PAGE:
Getting a grip on your pencil

Developing a good pencil grip for future educational settings starts at a young age.

A good pencil grip is essential for good handwriting. Photo: Holly Allen, Flickr Creative Commons.

A good pencil grip is essential for good handwriting. Photo: Holly Allen, Flickr Creative Commons.

Backpacks, school clothes, gym shoes and a new lunch box are all things our children might need as they prepare for school in the fall. As we approach the upcoming school year, one thing that is possibly overlooked is your young child’s pencil grip. It is essential for good handwriting. Plus, as young adults enter high school and even college, where an abundance of note taking and lengthy research papers are often required, their grip can quickly become painful and fatigued.

A poor pencil grasp doesn’t use the hand muscles efficiently. However, rushing the process for children that are too young or not ready can be dangerous. It can be very hard to “unlearn” a poor pencil grip. A poor grasp can lead to messy work, holding the pencil in a “weird” way, and avoidance (not wanting to write or even go to school). A good pencil grip depends on strong shoulder and arm muscles (gross motor muscles or big muscles). Therefore playing on a playground, crawling, throwing a ball or playing with playdough are prerequisites to handwriting, and should be encouraged. A pencil grip guide is a great reference to confirm your child is holding the pencil or crayon correctly for their age.

Don’t be alarmed if your child switches back and forth between pencil grasps as these skills are being developed. It is similar to alternating between crawling and walking when they learn to walk. As the small muscles become stronger, they will gradually be able to hold the pencil with the right grasp for longer periods of time.

A proper pencil grip relies heavily on our fine motor skills – the ability to do things with the small hand muscles. These muscles, along with our hand-eye coordination, plus our large muscles as discussed earlier, lay the foundation for future printing. They need lots of opportunities to practice. Some easy tasks for children, especially those that have a difficult time sitting, include stirring batter while baking, opening containers, playing in the sandbox, using squirt bottles, and “writing” with sidewalk chalk. Cutting with scissors is one of the best ways a child can develop the small muscles of the hand. Snipping straws, green beans or peppers is a great way to get reluctant youth to participate.

Michigan State University Extension and Teaching Strategies GOLD offer the following activities that are developmentally appropriate for each age group and great ways to engage kids and strengthen their fine motor muscles:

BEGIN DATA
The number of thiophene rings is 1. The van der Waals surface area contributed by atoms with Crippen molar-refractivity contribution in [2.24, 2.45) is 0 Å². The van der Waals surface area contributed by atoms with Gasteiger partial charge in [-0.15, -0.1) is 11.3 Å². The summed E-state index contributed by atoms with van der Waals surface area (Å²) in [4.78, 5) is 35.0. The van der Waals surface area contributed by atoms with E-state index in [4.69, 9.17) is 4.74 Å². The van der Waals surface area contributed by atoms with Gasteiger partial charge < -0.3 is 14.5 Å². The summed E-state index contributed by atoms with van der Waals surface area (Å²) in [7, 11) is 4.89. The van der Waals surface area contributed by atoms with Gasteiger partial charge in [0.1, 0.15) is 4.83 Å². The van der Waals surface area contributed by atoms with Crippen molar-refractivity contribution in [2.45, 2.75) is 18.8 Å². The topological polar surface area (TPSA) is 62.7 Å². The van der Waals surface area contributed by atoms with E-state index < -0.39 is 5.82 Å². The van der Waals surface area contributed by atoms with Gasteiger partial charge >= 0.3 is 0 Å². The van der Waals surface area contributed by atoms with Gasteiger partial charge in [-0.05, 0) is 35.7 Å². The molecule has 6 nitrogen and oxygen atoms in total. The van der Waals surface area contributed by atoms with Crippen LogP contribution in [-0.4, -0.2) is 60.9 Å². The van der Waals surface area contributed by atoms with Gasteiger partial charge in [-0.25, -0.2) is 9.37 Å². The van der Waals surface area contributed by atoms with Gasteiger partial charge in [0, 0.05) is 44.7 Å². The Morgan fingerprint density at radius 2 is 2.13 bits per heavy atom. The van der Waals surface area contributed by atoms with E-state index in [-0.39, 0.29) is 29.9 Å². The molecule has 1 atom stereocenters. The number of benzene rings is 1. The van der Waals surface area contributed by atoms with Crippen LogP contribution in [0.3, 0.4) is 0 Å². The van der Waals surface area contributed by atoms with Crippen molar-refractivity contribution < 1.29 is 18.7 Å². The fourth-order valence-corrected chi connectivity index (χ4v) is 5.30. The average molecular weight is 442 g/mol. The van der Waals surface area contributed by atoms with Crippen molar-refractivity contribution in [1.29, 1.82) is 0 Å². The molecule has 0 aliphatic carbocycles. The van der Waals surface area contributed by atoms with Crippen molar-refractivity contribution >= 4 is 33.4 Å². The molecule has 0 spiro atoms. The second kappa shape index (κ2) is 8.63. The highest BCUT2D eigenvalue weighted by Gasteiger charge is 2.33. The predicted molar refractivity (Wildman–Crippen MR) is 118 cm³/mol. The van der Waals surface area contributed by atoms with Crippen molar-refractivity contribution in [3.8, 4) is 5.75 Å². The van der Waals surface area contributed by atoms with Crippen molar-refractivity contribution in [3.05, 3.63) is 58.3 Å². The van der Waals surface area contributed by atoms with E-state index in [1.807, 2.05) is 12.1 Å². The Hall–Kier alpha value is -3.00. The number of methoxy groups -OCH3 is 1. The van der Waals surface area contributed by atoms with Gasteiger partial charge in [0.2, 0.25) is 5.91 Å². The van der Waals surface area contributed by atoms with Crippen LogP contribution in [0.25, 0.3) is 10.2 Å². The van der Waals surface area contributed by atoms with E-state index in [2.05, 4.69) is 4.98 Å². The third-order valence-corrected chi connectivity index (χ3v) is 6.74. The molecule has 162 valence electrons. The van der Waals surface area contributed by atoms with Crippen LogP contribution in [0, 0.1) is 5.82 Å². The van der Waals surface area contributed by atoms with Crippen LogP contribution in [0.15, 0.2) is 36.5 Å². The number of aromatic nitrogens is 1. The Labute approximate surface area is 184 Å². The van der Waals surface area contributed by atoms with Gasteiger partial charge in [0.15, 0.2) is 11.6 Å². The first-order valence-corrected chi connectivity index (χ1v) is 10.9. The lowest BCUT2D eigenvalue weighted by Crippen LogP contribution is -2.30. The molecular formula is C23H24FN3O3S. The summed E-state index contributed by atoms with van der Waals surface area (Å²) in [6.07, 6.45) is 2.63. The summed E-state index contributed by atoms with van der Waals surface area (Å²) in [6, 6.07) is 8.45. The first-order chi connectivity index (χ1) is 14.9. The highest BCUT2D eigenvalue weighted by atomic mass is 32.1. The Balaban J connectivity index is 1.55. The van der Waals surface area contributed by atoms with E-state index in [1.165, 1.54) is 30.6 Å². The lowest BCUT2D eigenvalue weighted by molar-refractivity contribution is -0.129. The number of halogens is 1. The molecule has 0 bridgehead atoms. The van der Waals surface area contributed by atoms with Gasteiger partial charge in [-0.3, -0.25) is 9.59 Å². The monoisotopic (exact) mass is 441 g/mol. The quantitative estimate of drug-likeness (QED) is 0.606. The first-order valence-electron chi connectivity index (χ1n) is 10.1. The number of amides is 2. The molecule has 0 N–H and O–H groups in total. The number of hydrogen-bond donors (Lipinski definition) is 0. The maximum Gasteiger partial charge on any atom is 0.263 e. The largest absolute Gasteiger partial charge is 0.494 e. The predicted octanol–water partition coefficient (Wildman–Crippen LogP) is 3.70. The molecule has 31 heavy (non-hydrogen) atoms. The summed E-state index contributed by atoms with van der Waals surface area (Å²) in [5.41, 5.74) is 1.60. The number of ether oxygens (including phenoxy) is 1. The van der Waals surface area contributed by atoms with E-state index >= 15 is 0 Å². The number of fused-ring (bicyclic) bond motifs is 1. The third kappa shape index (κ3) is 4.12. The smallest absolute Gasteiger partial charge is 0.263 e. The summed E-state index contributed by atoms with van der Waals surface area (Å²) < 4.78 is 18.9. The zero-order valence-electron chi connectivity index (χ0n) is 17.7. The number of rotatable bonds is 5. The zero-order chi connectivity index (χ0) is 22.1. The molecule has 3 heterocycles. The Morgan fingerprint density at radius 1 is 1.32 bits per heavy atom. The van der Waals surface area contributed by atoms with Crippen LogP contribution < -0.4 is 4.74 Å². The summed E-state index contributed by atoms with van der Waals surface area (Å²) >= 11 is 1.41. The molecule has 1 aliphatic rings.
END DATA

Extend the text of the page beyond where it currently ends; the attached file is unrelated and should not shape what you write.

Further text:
• One-year-olds:
    • Pick up cheerios or other crumbs.
    • Throw a small ball forward.
    • Help turn the pages of a book.
    • Bat or swipe at a toy.
    • Scoop objects to pick them up.
    • Hit two blocks together.
    • Crumble paper (prerequisite to cutting).
  • Two-year-olds:

    • Point at objects.
    • Place shape in shape sorter.
    • Use spoon to feed themselves.
    • Dump sand into containers.
    • Rotate knobs.
    • Tear paper (prerequisite to cutting).
  • Three-year-olds:

    • Play with Legos.
    • Remove lids from containers.
    • Cut with scissors.
    • Draw horizontal lines.
    • Hold a crayon between two fingers and a thumb.
    • Pound, poke and squeeze playdough.
    • String large beads.
    • Sew lacing cards.
    • Turn knob to open door.
  • Four-year-olds:

    • Paint with a paintbrush.
    • Draw horizontal and vertical lines that cross.
    • Snip a straight line with scissors (with correct scissors grip).
    • Attempts to tie shoes.
    • String small beads.
    • Cut food.

Poor printing skills can impact a child’s self-esteem and even motivation to go to school. If you are concerned about your child’s development, talk to your child’s doctor and see an occupational therapist for an assessment. For more examples on how to build fine motor skills at home with your child, visit “Building Fine Motor Skills” by the National Association for the Education of Young Children.

For more articles on child development, academic success, parenting and life skill development, please visit the Michigan State University Extension website.